8 Things
James Victore, Graphic Designer

Not everyone knows this about James Victore, but he actually doesn’t use Sharpies anymore, his weapon of choice back when he first started scribbling dirty words and other provocative drawings across plates and hand-made posters. He packed them all up in storage a few years ago, opting instead for paint pens, and more recently, Japanese Sumi-e brushes. “Sharpies are a line I know,” the Brooklyn-based designer explains. “I’m doing a job right now for Bobbi Brown cosmetics, and using a Sumi-e brush with India ink precisely because I suck at it. It’s so much more interesting than being good at something — I like the idea of chance and mistakes. I can’t wait until I’m 80 and have that shaky old-man handwriting.” For Victore, a self-taught designer who dropped out of SVA in his first year and who seems to recoil further from computers each year their influence swells, un-learning can be its own kind of growth.

Other likely and unlikely signs of growth: his first monograph, and the increasing revelation of what he calls “my sentimental side.” When he recruited longtime collaborator Paul Sahre to design Victore or, Who Died and Made You Boss?, which comes out from Abrams in September, “our mission statement was badass,” says Victore. It’s a label he’s cultivated for the last decade, feeding into it with provocative work — copulating flies in a condom ad, George W. Bush’s face turned into a pirate flag — and happily promoting himself as a guy who says “fuck” a lot. When Sight Unseen asked him to name his eight biggest creative influences for this story, among the early options he submitted were Evel Knievel and Johnny Cash flipping Nashville the bird. “My heroes have always been cowboys,” he says. But these days, he’s just as quick to revel in the wimpier aspects of his personal life. “What fills the walls of my studio are these cornball love notes I’ve written to my wife,” he says. Inspiration number seven is his 13-year-old son Luca, with whom he likes to draw on paper tablecloths when he’s out to eat. “My reading library is full of Deepak Chopra,” he laughs. “I don’t have little porcelain figurines or anything. But I’m also not that other guy, the big 8-foot-tall papier-mâché figurine of James Victore.”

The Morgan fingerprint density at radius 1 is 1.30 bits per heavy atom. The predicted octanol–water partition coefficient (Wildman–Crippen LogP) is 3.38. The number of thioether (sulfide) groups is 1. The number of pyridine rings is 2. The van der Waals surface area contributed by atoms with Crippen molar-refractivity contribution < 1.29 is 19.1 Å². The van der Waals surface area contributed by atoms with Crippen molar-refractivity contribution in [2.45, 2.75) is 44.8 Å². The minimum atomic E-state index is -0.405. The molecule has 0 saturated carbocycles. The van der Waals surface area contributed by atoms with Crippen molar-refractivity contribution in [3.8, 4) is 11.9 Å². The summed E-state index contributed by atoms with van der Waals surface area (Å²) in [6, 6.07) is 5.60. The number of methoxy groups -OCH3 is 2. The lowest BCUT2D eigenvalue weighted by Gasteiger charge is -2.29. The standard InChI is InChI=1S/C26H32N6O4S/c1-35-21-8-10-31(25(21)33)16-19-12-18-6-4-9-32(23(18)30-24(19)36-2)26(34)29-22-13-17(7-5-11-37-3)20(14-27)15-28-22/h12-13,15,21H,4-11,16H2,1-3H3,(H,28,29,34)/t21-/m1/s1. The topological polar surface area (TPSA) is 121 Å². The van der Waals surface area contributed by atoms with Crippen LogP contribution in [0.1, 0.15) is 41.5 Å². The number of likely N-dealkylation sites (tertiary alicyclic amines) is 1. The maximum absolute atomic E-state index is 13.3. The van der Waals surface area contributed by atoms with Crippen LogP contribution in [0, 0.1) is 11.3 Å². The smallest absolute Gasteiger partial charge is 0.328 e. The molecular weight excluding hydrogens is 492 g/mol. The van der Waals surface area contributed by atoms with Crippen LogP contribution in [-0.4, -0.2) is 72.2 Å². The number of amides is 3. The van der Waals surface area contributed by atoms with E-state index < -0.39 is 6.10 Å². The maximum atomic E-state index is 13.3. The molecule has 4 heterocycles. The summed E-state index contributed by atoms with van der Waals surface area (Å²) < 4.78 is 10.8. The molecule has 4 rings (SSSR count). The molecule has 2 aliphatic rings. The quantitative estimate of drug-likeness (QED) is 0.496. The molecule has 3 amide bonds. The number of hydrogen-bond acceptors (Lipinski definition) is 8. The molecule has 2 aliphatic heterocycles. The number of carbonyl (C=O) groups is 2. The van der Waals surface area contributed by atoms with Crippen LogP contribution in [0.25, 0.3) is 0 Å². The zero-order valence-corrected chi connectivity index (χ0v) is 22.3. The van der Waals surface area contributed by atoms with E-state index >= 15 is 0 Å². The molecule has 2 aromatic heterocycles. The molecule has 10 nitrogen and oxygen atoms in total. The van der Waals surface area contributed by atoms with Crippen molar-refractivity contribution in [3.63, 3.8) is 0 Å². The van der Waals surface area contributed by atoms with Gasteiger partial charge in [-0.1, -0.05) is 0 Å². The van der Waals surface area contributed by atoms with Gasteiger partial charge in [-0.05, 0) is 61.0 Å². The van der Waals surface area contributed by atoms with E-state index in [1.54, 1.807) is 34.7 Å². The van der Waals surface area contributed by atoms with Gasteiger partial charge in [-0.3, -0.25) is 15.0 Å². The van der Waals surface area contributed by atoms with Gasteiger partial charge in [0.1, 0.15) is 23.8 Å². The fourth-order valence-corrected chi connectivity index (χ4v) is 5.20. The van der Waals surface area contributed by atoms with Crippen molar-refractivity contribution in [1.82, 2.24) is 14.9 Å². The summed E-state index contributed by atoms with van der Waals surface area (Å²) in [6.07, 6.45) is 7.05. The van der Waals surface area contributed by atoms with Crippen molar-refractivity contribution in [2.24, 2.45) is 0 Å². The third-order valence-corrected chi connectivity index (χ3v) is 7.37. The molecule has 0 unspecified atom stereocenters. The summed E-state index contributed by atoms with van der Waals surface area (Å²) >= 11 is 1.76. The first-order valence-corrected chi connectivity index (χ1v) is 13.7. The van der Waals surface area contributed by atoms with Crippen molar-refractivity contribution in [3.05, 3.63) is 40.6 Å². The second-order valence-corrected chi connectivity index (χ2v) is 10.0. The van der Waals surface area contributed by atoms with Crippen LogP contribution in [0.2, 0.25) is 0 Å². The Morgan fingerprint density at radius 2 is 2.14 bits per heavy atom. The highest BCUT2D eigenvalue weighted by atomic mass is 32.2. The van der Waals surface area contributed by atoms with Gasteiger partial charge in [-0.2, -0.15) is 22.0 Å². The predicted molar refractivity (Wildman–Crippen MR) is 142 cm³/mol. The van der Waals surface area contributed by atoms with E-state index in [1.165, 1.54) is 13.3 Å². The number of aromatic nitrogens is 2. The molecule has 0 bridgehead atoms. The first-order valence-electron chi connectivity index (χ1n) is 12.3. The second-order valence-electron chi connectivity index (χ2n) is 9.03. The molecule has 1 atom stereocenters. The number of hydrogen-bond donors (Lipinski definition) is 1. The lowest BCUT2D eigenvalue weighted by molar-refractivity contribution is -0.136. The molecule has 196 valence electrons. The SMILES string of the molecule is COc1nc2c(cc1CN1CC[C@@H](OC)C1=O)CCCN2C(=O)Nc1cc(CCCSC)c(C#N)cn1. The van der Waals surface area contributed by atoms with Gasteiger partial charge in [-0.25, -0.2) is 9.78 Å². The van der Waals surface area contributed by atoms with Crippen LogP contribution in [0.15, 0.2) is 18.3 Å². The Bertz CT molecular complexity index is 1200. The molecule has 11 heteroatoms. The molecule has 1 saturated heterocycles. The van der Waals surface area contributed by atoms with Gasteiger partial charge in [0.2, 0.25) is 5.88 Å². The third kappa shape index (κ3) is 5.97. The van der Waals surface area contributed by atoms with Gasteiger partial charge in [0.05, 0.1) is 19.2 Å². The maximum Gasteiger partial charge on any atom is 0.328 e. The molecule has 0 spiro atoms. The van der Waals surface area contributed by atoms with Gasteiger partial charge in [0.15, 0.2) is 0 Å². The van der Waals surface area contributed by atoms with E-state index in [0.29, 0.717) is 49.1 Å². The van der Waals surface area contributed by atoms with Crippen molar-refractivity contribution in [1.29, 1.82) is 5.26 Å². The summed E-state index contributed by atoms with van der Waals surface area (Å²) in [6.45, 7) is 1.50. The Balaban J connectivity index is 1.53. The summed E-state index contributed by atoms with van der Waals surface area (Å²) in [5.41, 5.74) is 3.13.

That’s not to say he’s no longer prone to cursing about the oil spill and threatening to storm the beaches of Louisiana with a shotgun, or that he’s going to stop flaunting his daredevil persona anytime soon. His rebellion against design’s status quo is just as important to his work as the evolution of his signature child-like scrawl — moreso, in fact. To understand his work is to get to know both sides of his personality, a glimpse of which is presented in the slideshow here.

Who Died

In 2003, Victore told Armin Vit in an interview: "I can’t make a book now, I’m just now doing good work. There will be a book. And it will be killer." Seven years later, and he's made good on his promise — his first monograph, Victore or, Who Died and Made You Boss?, comes out from Harry N. Abrams in September.

Natural History_2

Nature imagery: "Nature is a regular dramatic personae in my visual vocabulary — chickens, bunnies, bugs, bones, even scatalogical references," Victore says. "It always finds its way into my work. Perhaps because I'm trying to find beautiful ways to say something ugly, or ugly ways to say something beautiful. The squirrel here is a piece of taxidermy we used in a series of SVA subway posters."


Grapus, Henryk Tomazewski, and Tomi Ungerer: (Pictured in Victore’s studio, left to right.) “As a poster designer, these are my three strongest influences. Tomaszewski made art for the street, Ungerer used his work to fight against the war in Vietnam, and the French design studio Grapus injected its work with social and political themes — not to mention humor and poetry. I was probably 23 when I bought my first poster, a Lucien Bernhardt. It cost $300, and I think I didn’t eat for three weeks. But I stopped collecting a few years ago because underneath all the beds and in all the flat files are posters. I did an exhibition at SVA 14 years ago with my collection of Tomazewski posters, 80 in total, which is crazy. Since then I sold a huge chunk to an archivist. I still have 10 or 15, but the rest are gone. It’s a shame to keep them in a box under your bed.”